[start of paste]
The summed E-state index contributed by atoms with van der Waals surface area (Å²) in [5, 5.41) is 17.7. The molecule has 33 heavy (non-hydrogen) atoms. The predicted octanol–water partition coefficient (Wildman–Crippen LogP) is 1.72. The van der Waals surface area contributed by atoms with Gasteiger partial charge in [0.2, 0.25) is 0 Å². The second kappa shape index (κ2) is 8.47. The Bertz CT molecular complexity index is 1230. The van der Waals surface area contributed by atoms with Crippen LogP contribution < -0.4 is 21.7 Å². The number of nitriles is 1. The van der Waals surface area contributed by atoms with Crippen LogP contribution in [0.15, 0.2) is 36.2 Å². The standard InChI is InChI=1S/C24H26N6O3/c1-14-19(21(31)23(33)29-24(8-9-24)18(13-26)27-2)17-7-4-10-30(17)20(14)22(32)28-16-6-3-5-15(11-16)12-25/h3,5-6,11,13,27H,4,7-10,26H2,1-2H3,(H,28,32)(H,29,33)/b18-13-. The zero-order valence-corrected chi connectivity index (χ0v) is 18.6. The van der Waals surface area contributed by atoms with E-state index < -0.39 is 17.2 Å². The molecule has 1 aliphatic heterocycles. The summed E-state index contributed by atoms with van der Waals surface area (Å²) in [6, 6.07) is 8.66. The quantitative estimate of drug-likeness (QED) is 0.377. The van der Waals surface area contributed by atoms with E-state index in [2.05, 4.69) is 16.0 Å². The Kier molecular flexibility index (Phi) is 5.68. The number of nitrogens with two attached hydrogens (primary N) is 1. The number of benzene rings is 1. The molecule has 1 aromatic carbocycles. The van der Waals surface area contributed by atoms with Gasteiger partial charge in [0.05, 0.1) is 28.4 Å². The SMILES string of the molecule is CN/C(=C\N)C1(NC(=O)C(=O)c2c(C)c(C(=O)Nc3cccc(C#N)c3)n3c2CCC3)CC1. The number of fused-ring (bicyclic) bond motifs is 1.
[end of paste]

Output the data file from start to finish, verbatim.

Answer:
The summed E-state index contributed by atoms with van der Waals surface area (Å²) in [5, 5.41) is 17.7. The molecule has 33 heavy (non-hydrogen) atoms. The predicted octanol–water partition coefficient (Wildman–Crippen LogP) is 1.72. The van der Waals surface area contributed by atoms with Gasteiger partial charge in [0.2, 0.25) is 0 Å². The second kappa shape index (κ2) is 8.47. The Bertz CT molecular complexity index is 1230. The van der Waals surface area contributed by atoms with Crippen LogP contribution < -0.4 is 21.7 Å². The number of nitriles is 1. The van der Waals surface area contributed by atoms with Crippen LogP contribution in [0.15, 0.2) is 36.2 Å². The standard InChI is InChI=1S/C24H26N6O3/c1-14-19(21(31)23(33)29-24(8-9-24)18(13-26)27-2)17-7-4-10-30(17)20(14)22(32)28-16-6-3-5-15(11-16)12-25/h3,5-6,11,13,27H,4,7-10,26H2,1-2H3,(H,28,32)(H,29,33)/b18-13-. The zero-order valence-corrected chi connectivity index (χ0v) is 18.6. The van der Waals surface area contributed by atoms with E-state index < -0.39 is 17.2 Å². The molecule has 1 aliphatic heterocycles. The summed E-state index contributed by atoms with van der Waals surface area (Å²) in [6, 6.07) is 8.66. The quantitative estimate of drug-likeness (QED) is 0.377. The van der Waals surface area contributed by atoms with E-state index in [2.05, 4.69) is 16.0 Å². The Kier molecular flexibility index (Phi) is 5.68. The number of nitrogens with two attached hydrogens (primary N) is 1. The number of benzene rings is 1. The molecule has 1 aromatic carbocycles. The van der Waals surface area contributed by atoms with Gasteiger partial charge in [0.05, 0.1) is 28.4 Å². The SMILES string of the molecule is CN/C(=C\N)C1(NC(=O)C(=O)c2c(C)c(C(=O)Nc3cccc(C#N)c3)n3c2CCC3)CC1. The number of fused-ring (bicyclic) bond motifs is 1.